This reviewer was keenly interested in checking out the 1966-68 series The Rat Patrol, if only because it was the creation of Tom Gries, an interesting talent who died in 1977 when he was only 55 years old. He had directed episodes of two of the best '60s series, East Side/West Side and The Defenders, and went on to helm the ambitious Westerns Will Penny (1968) and Breakheart Pass (1975), as well as the famous TV movie of Helter Skelter (1976). The Rat Patrol was moderately successful, but no great claim to Gries' resume.
The series, about an elite commando force fighting the Germans in the Tunisian Desert during World War II, is well-produced but intellectually vacuous, with cardboard characters conducting singularly bloodless but always successful raids. The end result is comparable to watching kids playing with G.I.Joes in the sandbox. Indeed, squad leader Sergeant Sam Troy (Christopher George), Brit Sergeant Jack Moffitt (Gary Raymond), Privates Hitchcock (Lawrence B. Casey) and Pettigrew (Justin Tarr) really do look like G.I. Joes (minus that 5 o'clock shadow on later models) and are nearly as inexpressive. They are distinguishable only as types, by their accents and/or hats. Hitchcock's character, for instance, is pretty limited to the fact that he chews gum all the time, has wire-rimmed glasses, and wears a Confederate Army's artillery kepi.
Each week offers a new raid: indeed, episodes always include the word "raid" in the title: "The Kill or Be Killed Raid," "Take Me to Your Leader Raid," the politically incorrect "Holy War Raid," "The Deadly Double Raid" and, one particularly clever week, "Mask-a-Raid." The happy-go-lucky group, never weary or anxious or battle-fatigued, daringly pulls off some crazy scheme in each frantic episode: often this involves driving right into a German outpost and spectacularly blowing it up while our heroes beat a hasty retreat across the sand dunes. They seem to kill lots of Germans, but they're almost never even injured, and there's no blood anywhere. In many episodes Sam & Co. don't even let the audience in on what there plans are; this being a half-hour show, there's little time to see any actual planning that goes into their raids. The lopsided victories, week-after-week, shatter any credibility, resulting in a show ultimately no more realistic than Hogan's Heroes.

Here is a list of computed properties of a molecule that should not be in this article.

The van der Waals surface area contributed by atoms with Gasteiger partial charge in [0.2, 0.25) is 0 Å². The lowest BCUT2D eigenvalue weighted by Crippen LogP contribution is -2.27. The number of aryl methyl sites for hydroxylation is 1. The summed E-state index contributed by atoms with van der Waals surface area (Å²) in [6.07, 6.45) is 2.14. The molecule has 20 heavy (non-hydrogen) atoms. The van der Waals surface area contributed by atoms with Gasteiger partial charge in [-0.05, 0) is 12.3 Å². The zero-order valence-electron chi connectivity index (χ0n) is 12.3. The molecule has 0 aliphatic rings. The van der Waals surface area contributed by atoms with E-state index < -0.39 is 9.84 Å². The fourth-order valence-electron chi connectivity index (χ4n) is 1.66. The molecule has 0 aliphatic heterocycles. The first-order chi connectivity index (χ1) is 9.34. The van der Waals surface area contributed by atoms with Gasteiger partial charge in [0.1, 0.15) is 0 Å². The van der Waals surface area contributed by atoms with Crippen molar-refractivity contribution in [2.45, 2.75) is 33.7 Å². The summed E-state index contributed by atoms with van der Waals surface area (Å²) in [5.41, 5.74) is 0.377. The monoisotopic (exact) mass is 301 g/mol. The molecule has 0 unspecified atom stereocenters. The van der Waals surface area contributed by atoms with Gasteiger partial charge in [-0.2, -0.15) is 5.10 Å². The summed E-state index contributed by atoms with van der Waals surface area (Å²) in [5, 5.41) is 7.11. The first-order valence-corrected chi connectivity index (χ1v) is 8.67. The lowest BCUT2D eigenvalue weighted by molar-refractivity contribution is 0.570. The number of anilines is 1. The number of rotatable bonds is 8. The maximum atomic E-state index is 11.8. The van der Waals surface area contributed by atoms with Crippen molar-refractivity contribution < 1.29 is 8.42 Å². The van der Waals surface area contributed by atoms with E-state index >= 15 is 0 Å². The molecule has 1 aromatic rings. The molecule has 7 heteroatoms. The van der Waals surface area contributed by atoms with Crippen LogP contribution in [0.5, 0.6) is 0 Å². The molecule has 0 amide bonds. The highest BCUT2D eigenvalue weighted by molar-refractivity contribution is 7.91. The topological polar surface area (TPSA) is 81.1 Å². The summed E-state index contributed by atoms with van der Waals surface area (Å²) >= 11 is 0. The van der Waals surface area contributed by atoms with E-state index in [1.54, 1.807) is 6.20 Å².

Conversely, the show is well-produced and mildly interesting in other ways. It's probably best remembered not for any of its heroes but rather its recurring villain, Capt. Hans Dietrich, played by actor Hans Gudegast, who'd soon change (in 1969) his name to Eric Braeden. Braeden's intellectual German and the cat-and-mouse games he plays with the heroes give the show its only real glimmer of interest. Early on anyway, the series does earn points for allowing the Germans to speak German when they talk to one another. Besides Braeden, a few genuine German actors appeared on the series, including Wolfgang Preiss, though never as many as they might have. Mostly though, familiar character actors like Ed Asner obviously struggle through pages of German dialogue.
The series was filmed on location in Spain, partly because of its desert plain, but mainly to keep costs down while gaining access to military hardware leftover from big-budget Hollywood productions like Battle of the Bulge (1965) and others. Visually the show is imaginatively shot, with striking camera angles, elaborate helicopter shots and impressive stunt work and on-set special effects.
Video & Audio
At least The Rat Patrol looks good, excellent in fact. The image is clean and sharp with little damage, though the color on most shows looks tweaked, as it strongly favors browns and yellows. Episodes are complete and not time-compressed. They're spread over four single-sided discs, with eight shows per disc. The okay mono sound is accompanied by optional English subtitles. There are no Extra Features.
With the war in Vietnam escalating at an alarming rate during 1966-68, when The Rat Patrol first aired, a show as unrealistic and historically outrageous as this, particularly after the relative realism of predecessors like Combat!, must have seemed like a real anachronism even then. Today the show is nice to look at, but as its episode titles suggest, once you've seen one, you've seen 'em all.
Stuart Galbraith IV is a Kyoto-based film historian whose work includes The Emperor and the Wolf - The Lives and Films of Akira Kurosawa and Toshiro Mifune and Taschen's forthcoming Cinema Nippon. Visit Stuart's Cine Blogarama here.